June 29, 2017
Are You A Coffee Addict? Science Lets You Blame Your DNA!

Coffee addicts rejoice! No more must you suffer those disapproving looks from co-workers as you make your fifth trip to the coffee pot. Never again can your spouse complain when you order a quad-shot venti at Starbucks. Now you've got DNA on your side.

A huge DNA study by the Harvard School of Public Health has found that your genes may play a role in your coffee cravings. While the effect is minimal, variations in your DNA could impact the effect of coffee on your health.

According to the Associated Press, the project analyzed the results of about two dozen previous DNA studies with a combined total of more than 120,000 coffee drinkers of European and African American ancestry. Participants underwent thorough DNA scanning and indicated to researchers the amount of coffee they drink each day. Scientists looked for tiny differences in their DNA that were associated with drinking more or less coffee.There are two genetic variants involved in metabolizing caffeine, two that potentially play a role in the rewarding effects of caffeine and two others involved in the interaction of fats and sugars in the bloodstream, the researchers said in a paper released today by the journal Molecular Psychiatry.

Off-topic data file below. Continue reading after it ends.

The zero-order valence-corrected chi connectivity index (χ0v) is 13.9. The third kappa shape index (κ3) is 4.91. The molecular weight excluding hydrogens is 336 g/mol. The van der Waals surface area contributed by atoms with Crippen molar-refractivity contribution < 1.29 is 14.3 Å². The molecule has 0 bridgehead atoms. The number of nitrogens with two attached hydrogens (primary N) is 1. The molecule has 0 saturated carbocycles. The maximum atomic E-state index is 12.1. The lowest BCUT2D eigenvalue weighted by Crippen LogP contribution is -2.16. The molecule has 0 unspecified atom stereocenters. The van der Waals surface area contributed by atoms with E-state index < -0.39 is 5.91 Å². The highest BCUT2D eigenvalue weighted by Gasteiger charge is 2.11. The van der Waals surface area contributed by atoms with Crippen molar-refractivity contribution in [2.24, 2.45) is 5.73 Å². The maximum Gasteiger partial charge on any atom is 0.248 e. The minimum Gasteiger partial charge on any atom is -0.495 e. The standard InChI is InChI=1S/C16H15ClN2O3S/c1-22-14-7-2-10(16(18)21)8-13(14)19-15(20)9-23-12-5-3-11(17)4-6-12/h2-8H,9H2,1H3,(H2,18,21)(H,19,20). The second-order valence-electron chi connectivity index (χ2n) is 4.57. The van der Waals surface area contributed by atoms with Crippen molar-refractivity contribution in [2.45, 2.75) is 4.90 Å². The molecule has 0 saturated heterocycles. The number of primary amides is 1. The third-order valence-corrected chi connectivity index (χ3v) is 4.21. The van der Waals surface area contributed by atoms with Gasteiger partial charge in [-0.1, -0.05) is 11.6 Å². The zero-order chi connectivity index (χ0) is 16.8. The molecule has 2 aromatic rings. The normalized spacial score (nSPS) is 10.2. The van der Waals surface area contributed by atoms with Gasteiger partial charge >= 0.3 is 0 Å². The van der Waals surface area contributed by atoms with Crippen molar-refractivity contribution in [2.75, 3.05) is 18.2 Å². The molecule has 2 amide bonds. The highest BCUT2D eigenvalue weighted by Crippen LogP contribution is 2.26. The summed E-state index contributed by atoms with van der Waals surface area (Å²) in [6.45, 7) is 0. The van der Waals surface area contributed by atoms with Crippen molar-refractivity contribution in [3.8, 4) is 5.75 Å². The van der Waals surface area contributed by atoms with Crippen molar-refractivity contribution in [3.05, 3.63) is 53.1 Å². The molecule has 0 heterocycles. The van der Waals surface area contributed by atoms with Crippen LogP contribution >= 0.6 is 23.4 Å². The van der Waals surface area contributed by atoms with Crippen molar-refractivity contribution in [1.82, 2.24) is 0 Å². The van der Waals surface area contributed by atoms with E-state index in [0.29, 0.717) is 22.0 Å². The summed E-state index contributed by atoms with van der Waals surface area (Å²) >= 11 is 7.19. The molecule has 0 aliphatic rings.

The two other newly implicated genes were a surprise because there's no clear biological link to coffee or caffeine, said Marilyn Cornelis of the Harvard School of Public Health. She led the research. They are instead involved with cholesterol levels and blood sugar.

Coffee contains caffeine, the world's most widely used drug, which has been linked to improvements in memory and protection against the destruction of brain cells. It can also lead to nervousness, anxiety, restlessness and gastrointestinal upset.

Marian Neuhouser, a nutrition researcher at the Fred Hutchinson Cancer Research Center in Seattle and study co-author, said identifying genes related to consumption may one day help doctors identify patients who need extra help in cutting down on coffee if recommended. For example, pregnant women are advised to consume only moderate amounts of caffeine because of risk of miscarriage and preterm birth, she said.

One of the next steps for scientists is to use the genetic variations found in the latest DNA study to better understand the health outcomes on an individual basis from coffee and caffeine consumption, Cornelis said in a telephone interview.

None of the identified genetic variants was related to how intensely a person tastes coffee, and Cornelis said that surprised her.

She doesn't drink coffee, she said, because she can't stand the stuff. I wonder if it's in her DNA?

Are you a coffee addict? How many cups do you drink each day?